Jake began to dance. He bounced from the knees and let the snake flop and writhe. Its mouth flared open and snapped at the air. Jake mimicked the snake, snapping his lips open and closed, and began to sing, “My milk snake brings all the boys to the yard.”

I forgot about the stain on my dress. I flung my hands over my head and began to twirl until I fell laughing onto the ground.

“Run and get me something to put it in,” Jake said.

I took off into his father’s new garage. It held eight cars and even though it was bigger than my house, it was already too small for Jake’s dad. His hobbies spilled into an aluminum shed and were beginning to clutter the porch again. I came back with a container marked Christmas Balls and we stuffed that ropey thing into the plastic tub like a fat sweater packed away for summer. That’s where it stayed all afternoon while I fucked my boyfriend and joked that I should scare my sister with it.

“Why would you do a thing like that?” he asked.

“Because she’s afraid of snakes.”

He didn’t have a sister, so he didn’t know what it was like to have someone map out all the things you’re supposed to be but can’t.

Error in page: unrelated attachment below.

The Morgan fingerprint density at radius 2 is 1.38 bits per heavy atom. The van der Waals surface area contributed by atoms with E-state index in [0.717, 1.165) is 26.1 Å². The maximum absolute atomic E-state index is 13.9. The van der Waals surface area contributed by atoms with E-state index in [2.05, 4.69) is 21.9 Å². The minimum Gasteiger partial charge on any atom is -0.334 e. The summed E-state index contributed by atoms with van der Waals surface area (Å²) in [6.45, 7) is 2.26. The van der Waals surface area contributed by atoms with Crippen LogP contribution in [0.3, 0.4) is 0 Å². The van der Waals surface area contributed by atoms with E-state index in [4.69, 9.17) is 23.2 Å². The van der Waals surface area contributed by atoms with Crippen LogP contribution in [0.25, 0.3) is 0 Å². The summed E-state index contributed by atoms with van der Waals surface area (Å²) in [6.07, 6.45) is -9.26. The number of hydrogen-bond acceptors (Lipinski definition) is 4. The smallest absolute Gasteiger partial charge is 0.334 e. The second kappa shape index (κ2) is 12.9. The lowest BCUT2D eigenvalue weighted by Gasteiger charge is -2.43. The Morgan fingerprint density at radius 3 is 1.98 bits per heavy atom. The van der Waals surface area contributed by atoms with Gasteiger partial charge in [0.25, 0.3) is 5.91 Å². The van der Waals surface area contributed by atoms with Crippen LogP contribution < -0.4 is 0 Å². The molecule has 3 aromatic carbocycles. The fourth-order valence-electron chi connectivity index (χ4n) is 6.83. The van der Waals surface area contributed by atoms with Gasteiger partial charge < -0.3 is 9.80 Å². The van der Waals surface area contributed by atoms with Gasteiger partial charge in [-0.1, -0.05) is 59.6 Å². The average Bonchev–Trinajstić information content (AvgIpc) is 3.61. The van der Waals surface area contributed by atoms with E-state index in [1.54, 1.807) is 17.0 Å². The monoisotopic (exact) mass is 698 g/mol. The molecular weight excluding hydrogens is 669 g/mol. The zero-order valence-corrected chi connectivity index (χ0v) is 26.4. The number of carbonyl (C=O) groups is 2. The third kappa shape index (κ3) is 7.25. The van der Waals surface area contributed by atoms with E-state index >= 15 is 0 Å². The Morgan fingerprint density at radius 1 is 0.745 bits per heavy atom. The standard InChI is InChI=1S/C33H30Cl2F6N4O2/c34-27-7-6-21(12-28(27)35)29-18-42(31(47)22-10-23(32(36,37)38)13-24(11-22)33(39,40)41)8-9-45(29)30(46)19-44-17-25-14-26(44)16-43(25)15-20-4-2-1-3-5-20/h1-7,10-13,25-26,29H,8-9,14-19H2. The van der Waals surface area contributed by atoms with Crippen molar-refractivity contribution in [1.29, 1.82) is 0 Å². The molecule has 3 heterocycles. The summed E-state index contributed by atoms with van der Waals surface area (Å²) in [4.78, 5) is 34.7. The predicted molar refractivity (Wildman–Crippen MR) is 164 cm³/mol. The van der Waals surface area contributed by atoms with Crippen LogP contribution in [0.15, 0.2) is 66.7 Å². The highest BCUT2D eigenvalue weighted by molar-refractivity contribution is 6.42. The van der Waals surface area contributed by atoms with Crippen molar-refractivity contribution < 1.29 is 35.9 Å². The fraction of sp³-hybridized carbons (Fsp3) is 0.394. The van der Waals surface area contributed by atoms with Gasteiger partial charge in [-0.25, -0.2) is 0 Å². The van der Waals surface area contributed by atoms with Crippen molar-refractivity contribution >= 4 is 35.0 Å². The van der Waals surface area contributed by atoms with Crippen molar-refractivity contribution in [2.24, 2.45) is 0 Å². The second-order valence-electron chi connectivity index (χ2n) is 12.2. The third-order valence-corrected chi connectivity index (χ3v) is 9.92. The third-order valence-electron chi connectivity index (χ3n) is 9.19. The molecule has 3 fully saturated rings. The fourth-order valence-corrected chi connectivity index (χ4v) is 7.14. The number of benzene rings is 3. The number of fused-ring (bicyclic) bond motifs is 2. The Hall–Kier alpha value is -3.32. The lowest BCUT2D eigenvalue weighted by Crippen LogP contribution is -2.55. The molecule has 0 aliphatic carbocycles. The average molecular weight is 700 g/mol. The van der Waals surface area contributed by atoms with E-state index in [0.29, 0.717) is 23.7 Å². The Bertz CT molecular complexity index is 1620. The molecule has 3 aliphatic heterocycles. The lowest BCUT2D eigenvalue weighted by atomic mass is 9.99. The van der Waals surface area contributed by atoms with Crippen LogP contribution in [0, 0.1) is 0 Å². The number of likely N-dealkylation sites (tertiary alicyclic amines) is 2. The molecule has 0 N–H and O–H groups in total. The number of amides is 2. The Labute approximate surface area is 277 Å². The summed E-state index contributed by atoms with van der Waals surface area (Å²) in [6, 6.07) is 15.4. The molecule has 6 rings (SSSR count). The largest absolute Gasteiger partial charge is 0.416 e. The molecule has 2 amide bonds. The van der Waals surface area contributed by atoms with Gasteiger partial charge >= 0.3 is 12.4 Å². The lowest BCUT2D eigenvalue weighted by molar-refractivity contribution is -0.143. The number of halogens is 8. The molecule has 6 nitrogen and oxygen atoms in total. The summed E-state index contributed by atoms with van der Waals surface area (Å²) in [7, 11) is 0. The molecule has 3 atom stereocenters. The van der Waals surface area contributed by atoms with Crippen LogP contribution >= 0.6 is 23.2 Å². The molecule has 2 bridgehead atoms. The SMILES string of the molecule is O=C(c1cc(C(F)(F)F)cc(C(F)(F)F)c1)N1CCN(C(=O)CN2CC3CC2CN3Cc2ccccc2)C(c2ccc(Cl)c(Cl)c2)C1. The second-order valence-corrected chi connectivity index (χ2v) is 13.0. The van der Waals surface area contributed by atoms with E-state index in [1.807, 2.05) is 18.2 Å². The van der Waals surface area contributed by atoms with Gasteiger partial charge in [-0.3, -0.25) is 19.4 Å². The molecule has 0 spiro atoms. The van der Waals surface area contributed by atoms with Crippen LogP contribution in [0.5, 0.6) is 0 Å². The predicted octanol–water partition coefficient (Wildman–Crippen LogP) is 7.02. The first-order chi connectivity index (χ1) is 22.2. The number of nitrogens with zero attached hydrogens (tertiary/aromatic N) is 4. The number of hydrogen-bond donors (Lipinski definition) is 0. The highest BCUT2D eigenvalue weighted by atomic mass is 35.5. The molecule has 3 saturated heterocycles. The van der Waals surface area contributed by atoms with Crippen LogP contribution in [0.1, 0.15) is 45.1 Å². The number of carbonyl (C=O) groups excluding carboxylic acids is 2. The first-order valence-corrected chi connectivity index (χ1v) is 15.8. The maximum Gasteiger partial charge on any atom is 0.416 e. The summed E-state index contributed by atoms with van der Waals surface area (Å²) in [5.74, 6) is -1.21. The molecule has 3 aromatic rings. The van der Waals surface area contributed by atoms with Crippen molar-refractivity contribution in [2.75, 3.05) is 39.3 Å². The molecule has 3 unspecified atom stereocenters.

* * *

Gracie’s only one year older than me, but by seventeen she’d already gone through six boyfriends. All I had was Jake.

When Gracie brought her first boy home I was not yet thirteen, but he sat us both down in the room we shared. Our twin beds could have been bunked but were pushed adjacent, like two corners of a frame. We slept with our heads inches apart until Gracie started high school and flipped her pillows so that her feet faced me. I pretended that I didn’t notice and did the same as if we’d always been sisters who watch each other breathe instead of those who listen through the night.

Sex, my father told us, was all about giving, not taking. “Don’t ever let a boy take from you,” he cautioned. That was all he ever said on the subject, which was fine enough for Gracie, who made a game of turning boys down in contoured bucket seats. All I knew was that when Jake came around in his car, it was my name he called, that I was the one to bring up Gracie and when I did, Jake said, “Oh, that’s your sister?” It was easy giving into him after that.

Back then Gracie told me, once when the lights were out in the room we shared, that she had done it, but I didn’t believe her. She didn’t have to do anything to get guys to take her to the Friendly’s where I worked and treat her to chicken tenders and a clown sundae. I only had to wait on her once, but I watched through the frosted glass of the ice cream case as one boy’s arm draped around the back of the booth. His fingers dripped down to graze my sister’s naked shoulder like she was some white hot thing he was afraid to touch palm on.